Yeah, it’s great they’re against the drug war now, but I’d like to see a statement from LEAP apologizing for their role in the drug war. Not asking for reparations or anything, just words.

    It’s, again, the very least they could do. They owe it to the citizens of the United States and the world.

    • I don’t understand, Buc. They’ve been doing that! I have heard Jack Cole apologize many times for what he did when he was a narc. They’ve done the critical thing- they’ve apologized individually for what each of them did when they were fighting the drug war. That’s partly why the LEAP stories are so moving. Of course, each of their stories is different.

      • Buc

        Alright, well, I stand corrected.

        I e-mailed them before asking for one and never got a response. I thought that was unprofessional. They could’ve at least responded or given me a link to an apology. That’s why I was quick to jump the gun.

        Hard to forgive whenever so many of them will never apologize, don’t lose any sleep at night over any of it and even enjoy their twisted line of work to an extent. Kinda reminds of Star Wars when Darth Vader supposedly redeems himself at the end of Return of the Jedi after years and years of destruction.

        I still stand by the concept that they will have their own time someday as there are plenty of people out there that make the decision before destroying people’s lives to not participate in campaigns of destruction, regardless of whether it’s the drug war or fighting going on the other side of the world. There’s nothing they can do to give the years back from the people they’ve taken from. No amount of money or apologies can make up for that.

    • DdC

      There have been a few besides and even before L.E.A.P.

      I saw another old timer, Howard Wooldridge at the obombo facebook site.
      Ex-lawman rides to legalize it
      Journal Advocate Sterling, CO June 16, 2005
      Retired detective Howard Wooldridge wants to legalize drugs. With the help of his horse Misty, he is spreading that message across America. Wooldridge, who is traveling from Los Angeles to New York City in a seven-month trip, rode into town Wednesday on a mission.

      Joseph McNamara’s conference – 10/08/00

      Joseph McNamara – 10/26/10

      The Joseph McNamara Collection druglibrary 02/04/01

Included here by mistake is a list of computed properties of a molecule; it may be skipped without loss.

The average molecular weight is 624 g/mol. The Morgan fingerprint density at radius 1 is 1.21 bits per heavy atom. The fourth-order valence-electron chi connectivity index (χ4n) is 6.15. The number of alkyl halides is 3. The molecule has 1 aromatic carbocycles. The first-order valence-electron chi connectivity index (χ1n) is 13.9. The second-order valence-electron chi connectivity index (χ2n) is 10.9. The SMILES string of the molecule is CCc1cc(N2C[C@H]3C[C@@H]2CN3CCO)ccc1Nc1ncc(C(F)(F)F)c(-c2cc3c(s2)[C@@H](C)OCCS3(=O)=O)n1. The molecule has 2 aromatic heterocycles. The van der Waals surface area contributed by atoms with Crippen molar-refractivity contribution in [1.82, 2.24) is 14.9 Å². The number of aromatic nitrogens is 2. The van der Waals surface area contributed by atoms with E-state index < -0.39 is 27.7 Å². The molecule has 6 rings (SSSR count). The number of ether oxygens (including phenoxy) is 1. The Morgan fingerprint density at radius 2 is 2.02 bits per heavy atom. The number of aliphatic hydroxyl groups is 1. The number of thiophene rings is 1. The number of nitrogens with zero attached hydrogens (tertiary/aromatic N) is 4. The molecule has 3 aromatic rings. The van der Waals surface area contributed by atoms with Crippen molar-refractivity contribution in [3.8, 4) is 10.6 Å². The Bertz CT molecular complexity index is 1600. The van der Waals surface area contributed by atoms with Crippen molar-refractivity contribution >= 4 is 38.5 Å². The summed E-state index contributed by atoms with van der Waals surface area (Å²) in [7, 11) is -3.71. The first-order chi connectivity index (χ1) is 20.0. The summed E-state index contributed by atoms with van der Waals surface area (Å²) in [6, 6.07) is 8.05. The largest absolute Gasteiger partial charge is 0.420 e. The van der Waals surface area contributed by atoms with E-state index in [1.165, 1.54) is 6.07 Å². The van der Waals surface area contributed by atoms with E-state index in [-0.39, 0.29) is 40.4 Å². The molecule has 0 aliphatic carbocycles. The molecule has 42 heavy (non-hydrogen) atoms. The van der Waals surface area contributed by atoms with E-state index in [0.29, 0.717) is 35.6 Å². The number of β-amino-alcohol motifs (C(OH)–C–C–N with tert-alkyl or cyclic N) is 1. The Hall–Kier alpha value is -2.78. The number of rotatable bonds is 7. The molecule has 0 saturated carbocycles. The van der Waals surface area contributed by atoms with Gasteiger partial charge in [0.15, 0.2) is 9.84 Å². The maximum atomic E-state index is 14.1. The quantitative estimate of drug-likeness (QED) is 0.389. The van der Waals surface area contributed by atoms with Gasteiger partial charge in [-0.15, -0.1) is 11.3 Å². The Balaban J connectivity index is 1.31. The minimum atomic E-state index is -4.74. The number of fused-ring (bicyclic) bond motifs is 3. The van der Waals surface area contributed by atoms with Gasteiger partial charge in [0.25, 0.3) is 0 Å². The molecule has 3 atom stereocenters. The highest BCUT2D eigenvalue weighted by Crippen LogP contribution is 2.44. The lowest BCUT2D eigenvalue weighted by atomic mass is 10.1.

Joseph McNamara is a former police chief in Kansas City, Mo. and San Jose, Ca.. He holds a doctorate in public administration and is presently a research fellow at Stanford University’s Hoover Institution.

      Gil Pruder R.I.P.
      A Great Loss For The Anti-Prohibitionist Movement,
      An Even Greater Loss For Canadian Law Enforcement. November 15, 1999

      In cobra country a mongoose was born one day who didn’t want to fight cobras or anything else. The word spread from mongoose to mongoose that there was a mongoose who didn’t want to fight cobras. If he didn’t want to fight anything else, it was his own business, but it was the duty of every mongoose to kill cobras or be killed by cobras.

      “Why?” asked the peacelike mongoose, and the word went around that the strange new mongoose was not only pro-cobra and anti-mongoose but intellectually curious and against the ideals and traditions of mongooism.

      “He is crazy,” cried the young mongoose’s father.
      “He is sick,” said his mother.
      “He is a coward,” shouted his brothers.
      “He is a mongoosexual,” whispered his sisters.

      Strangers who had never laid eyes on the peacelike mongoose remembered that they had seen him crawling on his stomach, or trying on cobra hoods, or plotting the violent overthrow of Mongoosia.

      “I am trying to use reason and intelligence,”
      said the strange new mongoose.

      “Reason is six-sevenths of treason,” said one of his neighbors.
      “Intelligence is what the enemy uses,” said another.

      Finally, the rumor spread that the mongoose had venom in his sting, like a cobra, and he was tried, convicted by a show of paws, and condemned to banishment.

      Moral: Ashes to ashes, and clay to clay,
      if the enemy doesn’t get you your own folks may.
      The Peacelike Mongoose by James Thurber
      as read by Keith Olbermann…